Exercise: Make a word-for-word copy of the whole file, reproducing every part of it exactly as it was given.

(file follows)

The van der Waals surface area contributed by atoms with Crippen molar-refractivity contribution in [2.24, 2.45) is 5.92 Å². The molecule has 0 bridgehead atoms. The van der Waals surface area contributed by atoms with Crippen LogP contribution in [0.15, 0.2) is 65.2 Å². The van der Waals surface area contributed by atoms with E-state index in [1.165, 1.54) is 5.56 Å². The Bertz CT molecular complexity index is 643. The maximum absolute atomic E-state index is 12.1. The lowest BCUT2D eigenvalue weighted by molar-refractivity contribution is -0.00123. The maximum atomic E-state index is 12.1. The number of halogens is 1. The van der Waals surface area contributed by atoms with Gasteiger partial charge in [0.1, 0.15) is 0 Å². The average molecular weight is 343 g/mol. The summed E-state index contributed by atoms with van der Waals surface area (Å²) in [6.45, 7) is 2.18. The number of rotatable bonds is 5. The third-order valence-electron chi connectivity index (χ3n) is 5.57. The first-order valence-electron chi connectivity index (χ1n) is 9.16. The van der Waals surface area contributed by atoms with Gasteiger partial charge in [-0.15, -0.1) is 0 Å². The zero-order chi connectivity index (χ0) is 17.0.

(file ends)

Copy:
The van der Waals surface area contributed by atoms with Crippen molar-refractivity contribution in [2.24, 2.45) is 5.92 Å². The molecule has 0 bridgehead atoms. The van der Waals surface area contributed by atoms with Crippen LogP contribution in [0.15, 0.2) is 65.2 Å². The van der Waals surface area contributed by atoms with E-state index in [1.165, 1.54) is 5.56 Å². The Bertz CT molecular complexity index is 643. The maximum absolute atomic E-state index is 12.1. The lowest BCUT2D eigenvalue weighted by molar-refractivity contribution is -0.00123. The maximum atomic E-state index is 12.1. The number of halogens is 1. The van der Waals surface area contributed by atoms with Gasteiger partial charge in [0.1, 0.15) is 0 Å². The average molecular weight is 343 g/mol. The summed E-state index contributed by atoms with van der Waals surface area (Å²) in [6.45, 7) is 2.18. The number of rotatable bonds is 5. The third-order valence-electron chi connectivity index (χ3n) is 5.57. The first-order valence-electron chi connectivity index (χ1n) is 9.16. The van der Waals surface area contributed by atoms with Gasteiger partial charge in [-0.15, -0.1) is 0 Å². The zero-order chi connectivity index (χ0) is 17.0.